Housing Need and Delivery

A new assessment of need

Government began consulting on changes to the standard method for calculating housing need in England in August 2020. The aim of the consultation was to plan for “more homes in the right places”, continuing the aim set out in the NPPF of making the planning system respond to market signals. However, the response that was published at the end of the year moved away from this. The standard method remains in its current form, but a 35% uplift on the existing need figures will be introduced in the 20 largest urban areas. 

The rationale for this measure is threefold; to maximise use of existing infrastructure, to prioritise the use of brownfield land, produce a spatial pattern of development that reduces the need for high carbon travel. While these are laudable goals, the proposal moves away from a truly objective assessment of housing need, and risks allocating a significant proportion of England’s need for new homes every year in cities where there is a lack of suitable and deliverable sites. Consequently, this new method is unlikely to result in the Government achieving its ambition of 300,000 new homes being built each year by the mid-2020s.

The urban uplift

The 35% boost to urban housing need figures under the new calculation has resulted in need assessments which are undeliverable and unsustainable in many locations. Standard method 1.1 allocates a total housing need of 124,687 homes across London and 19 other cities across England. The figures are disproportionately weighted towards London, with 85,542 homes (69%) allocated to the capital. This is partly because the uplift applies to every London Borough, whereas in Greater Manchester, for example, it only applies to one of the ten metropolitan boroughs within the combined authority.

Historic housing delivery in the cities has been substantially lower than housing need under standard method 1.1. A total of just 72,077 homes were delivered in 2019/20, 58% of the new housing need figure, with the majority of the shortfall in London. 

Looking at the longer term average, these urban areas are even more unsuccessful. Over the last three years the average annual delivery has been 66,649 homes, equal to 53% of the new housing need assessment. Over five years the figure is even lower at 63,882 (51%). The urban areas were planning for lower levels of housebuilding in this period, but have in many cases failed even to reach the existing targets. The gap between delivery and the new assessed housing need figure suggests that it is unlikely they will be able to meet this new challenge in the near future.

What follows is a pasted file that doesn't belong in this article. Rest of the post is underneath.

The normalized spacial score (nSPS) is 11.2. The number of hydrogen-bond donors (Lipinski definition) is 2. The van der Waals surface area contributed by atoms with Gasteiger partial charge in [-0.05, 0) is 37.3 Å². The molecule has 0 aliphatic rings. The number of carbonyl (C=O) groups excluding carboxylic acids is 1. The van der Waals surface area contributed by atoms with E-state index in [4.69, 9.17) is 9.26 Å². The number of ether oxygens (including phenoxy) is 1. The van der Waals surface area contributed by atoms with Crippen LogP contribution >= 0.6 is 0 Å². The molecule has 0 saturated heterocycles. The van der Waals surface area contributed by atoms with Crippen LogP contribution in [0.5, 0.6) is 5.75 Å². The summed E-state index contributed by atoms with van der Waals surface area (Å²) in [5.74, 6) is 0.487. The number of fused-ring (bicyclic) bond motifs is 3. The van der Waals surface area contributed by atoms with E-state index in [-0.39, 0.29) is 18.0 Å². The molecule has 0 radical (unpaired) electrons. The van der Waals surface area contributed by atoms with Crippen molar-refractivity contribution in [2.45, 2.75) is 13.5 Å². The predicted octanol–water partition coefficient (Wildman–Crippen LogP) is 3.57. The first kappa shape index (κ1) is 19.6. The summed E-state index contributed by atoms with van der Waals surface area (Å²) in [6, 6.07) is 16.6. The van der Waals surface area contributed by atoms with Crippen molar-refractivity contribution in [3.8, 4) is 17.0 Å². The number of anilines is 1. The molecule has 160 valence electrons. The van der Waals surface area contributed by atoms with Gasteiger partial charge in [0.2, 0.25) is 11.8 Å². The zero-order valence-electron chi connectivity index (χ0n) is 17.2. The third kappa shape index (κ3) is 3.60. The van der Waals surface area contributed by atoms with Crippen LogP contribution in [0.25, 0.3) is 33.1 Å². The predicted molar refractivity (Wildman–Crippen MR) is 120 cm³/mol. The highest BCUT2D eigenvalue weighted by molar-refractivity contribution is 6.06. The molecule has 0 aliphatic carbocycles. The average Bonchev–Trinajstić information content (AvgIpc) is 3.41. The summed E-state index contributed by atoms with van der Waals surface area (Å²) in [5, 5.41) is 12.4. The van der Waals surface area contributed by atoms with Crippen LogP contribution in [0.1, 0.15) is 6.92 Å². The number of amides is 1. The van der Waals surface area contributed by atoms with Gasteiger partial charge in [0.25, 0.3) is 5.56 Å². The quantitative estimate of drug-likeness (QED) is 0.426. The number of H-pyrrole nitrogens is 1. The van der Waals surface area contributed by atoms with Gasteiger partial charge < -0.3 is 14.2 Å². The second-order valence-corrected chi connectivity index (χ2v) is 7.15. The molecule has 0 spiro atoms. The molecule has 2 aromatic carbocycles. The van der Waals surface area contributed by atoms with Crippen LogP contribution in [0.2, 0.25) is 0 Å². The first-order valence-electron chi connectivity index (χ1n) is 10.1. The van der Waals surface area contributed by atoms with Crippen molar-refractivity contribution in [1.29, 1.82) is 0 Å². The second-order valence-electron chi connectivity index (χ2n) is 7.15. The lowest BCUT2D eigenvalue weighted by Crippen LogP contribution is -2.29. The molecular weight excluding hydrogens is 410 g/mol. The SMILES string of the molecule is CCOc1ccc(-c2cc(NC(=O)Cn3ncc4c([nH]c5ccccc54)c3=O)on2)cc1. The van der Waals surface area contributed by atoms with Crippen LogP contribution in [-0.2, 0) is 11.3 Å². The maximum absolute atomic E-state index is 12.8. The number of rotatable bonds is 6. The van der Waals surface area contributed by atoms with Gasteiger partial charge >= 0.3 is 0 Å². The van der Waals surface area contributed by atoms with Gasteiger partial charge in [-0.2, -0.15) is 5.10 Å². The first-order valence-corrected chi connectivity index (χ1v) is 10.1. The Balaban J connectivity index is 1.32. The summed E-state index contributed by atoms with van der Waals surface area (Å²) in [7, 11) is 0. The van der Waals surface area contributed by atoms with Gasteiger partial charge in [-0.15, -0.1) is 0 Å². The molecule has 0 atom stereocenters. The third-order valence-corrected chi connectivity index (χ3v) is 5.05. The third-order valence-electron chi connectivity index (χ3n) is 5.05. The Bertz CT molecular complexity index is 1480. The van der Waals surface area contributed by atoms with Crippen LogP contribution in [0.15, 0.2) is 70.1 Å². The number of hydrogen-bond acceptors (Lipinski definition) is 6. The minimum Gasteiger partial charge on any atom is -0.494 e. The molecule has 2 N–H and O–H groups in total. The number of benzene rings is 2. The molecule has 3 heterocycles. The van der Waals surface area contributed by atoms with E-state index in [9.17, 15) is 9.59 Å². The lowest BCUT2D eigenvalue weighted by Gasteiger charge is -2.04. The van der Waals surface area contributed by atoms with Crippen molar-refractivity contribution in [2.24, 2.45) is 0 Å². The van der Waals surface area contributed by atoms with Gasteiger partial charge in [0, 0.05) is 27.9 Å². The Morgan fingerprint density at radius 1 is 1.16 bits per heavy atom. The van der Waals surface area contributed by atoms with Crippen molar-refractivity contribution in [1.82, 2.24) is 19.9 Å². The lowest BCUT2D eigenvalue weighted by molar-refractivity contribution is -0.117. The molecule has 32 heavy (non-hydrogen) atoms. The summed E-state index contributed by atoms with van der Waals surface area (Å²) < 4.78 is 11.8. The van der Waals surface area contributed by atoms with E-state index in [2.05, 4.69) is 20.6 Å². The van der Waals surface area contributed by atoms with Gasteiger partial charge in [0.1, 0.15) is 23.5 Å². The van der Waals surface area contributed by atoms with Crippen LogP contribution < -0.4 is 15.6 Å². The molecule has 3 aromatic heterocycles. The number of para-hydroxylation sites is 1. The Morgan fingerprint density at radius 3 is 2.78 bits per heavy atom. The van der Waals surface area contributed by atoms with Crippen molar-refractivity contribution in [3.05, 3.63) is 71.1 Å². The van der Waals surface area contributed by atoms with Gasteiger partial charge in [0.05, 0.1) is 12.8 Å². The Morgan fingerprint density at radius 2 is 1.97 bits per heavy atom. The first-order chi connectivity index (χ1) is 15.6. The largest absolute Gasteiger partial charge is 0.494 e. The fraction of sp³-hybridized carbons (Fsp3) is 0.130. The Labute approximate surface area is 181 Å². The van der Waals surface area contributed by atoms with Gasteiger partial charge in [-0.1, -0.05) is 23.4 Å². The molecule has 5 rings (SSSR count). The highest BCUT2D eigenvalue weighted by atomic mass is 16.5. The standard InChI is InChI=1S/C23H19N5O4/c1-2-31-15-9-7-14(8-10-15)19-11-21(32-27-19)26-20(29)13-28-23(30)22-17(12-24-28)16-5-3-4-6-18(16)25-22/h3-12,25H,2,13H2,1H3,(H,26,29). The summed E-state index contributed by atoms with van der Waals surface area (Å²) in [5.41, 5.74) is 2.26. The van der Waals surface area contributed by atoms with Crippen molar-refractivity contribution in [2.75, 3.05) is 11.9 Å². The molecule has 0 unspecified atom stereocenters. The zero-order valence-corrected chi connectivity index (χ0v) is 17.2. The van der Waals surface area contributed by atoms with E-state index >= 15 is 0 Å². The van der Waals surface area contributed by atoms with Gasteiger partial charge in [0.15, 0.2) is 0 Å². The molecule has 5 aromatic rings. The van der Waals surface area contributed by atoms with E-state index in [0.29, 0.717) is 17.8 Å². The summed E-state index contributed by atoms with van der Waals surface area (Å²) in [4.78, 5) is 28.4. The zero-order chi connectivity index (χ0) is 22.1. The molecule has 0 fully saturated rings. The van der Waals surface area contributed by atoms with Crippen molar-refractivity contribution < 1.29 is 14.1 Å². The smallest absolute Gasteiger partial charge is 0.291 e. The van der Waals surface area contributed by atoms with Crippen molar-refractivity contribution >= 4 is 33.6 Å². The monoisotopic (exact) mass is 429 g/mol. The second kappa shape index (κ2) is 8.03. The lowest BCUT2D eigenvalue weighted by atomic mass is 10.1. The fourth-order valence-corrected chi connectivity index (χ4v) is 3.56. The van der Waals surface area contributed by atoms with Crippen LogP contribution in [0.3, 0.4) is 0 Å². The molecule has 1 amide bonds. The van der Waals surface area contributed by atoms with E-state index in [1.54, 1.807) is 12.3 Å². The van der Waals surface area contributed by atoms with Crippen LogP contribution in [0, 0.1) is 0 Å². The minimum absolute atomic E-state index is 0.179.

However, a handful of urban areas will not come under so much pressure to increase housebuilding. Plymouth, Liverpool, Newcastle, Stoke and Hull each have average annual delivery over the past three years exceeding the new need figures, and are likely to be able to continue meeting their housing need, even with the new uplift.

Where can need be accommodated?

The main obstacle in meeting the revised housing need figures in urban areas will be the availability of land. Some locations such as Reading have tightly drawn administrative boundaries, leaving little possibility for the urban area to expand. The only option available to Reading within its own boundaries therefore is to repurpose commercial land and buildings for housing which is difficult, expensive, slow and in many cases unviable. Stoke faces a similar challenge and, although the council’s Annual Monitoring Report 2019 showed that 98% of delivery was on brownfield sites, there is a finite quantity of these types of sites that will be suitable for housing.

Other locations face policy constraints such as National Parks and Green Belt. The Leeds City Council area contains the City of Leeds and a wider metropolitan area which includes smaller towns and villages such as Wetherby, Garforth and Otley. Within the council area there are large areas of open land which separate the City of Leeds from the settlements that surround it. But almost all of the open land in the metropolitan area is Green Belt (60%) with the remainder built up or urban green spaces. This means that despite there being more than sufficient open land to meet the future development needs of Leeds the council will be constrained by Green Belt.

The 35% uplift to housing numbers in Leeds comes just months after the council lost a judicial review which concluded that it had not lawfully justified removing land from the Green Belt for future development in its Site Allocations Plan. This judicial reviews shows how fraught the issue of Green Belt release is, and the difficulties that the Council will likely face meeting its development needs in the future.